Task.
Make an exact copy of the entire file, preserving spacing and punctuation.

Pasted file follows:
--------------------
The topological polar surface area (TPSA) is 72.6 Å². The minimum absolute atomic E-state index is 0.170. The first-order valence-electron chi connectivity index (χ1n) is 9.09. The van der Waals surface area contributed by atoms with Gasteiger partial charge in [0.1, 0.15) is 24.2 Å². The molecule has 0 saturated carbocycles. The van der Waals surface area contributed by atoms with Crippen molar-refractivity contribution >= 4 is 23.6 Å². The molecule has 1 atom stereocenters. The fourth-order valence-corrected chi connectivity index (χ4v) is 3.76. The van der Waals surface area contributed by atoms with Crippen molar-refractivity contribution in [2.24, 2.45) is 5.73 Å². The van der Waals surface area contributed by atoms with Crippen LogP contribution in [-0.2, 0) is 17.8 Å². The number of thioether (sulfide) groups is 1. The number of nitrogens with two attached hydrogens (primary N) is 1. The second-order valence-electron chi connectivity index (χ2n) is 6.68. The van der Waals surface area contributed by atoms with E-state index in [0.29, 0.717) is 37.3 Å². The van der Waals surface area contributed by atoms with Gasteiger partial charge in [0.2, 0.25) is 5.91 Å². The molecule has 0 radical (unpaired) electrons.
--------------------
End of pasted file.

The topological polar surface area (TPSA) is 72.6 Å². The minimum absolute atomic E-state index is 0.170. The first-order valence-electron chi connectivity index (χ1n) is 9.09. The van der Waals surface area contributed by atoms with Gasteiger partial charge in [0.1, 0.15) is 24.2 Å². The molecule has 0 saturated carbocycles. The van der Waals surface area contributed by atoms with Crippen molar-refractivity contribution >= 4 is 23.6 Å². The molecule has 1 atom stereocenters. The fourth-order valence-corrected chi connectivity index (χ4v) is 3.76. The van der Waals surface area contributed by atoms with Crippen molar-refractivity contribution in [2.24, 2.45) is 5.73 Å². The van der Waals surface area contributed by atoms with Crippen LogP contribution in [-0.2, 0) is 17.8 Å². The number of thioether (sulfide) groups is 1. The number of nitrogens with two attached hydrogens (primary N) is 1. The second-order valence-electron chi connectivity index (χ2n) is 6.68. The van der Waals surface area contributed by atoms with E-state index in [0.29, 0.717) is 37.3 Å². The van der Waals surface area contributed by atoms with Gasteiger partial charge in [0.2, 0.25) is 5.91 Å². The molecule has 0 radical (unpaired) electrons.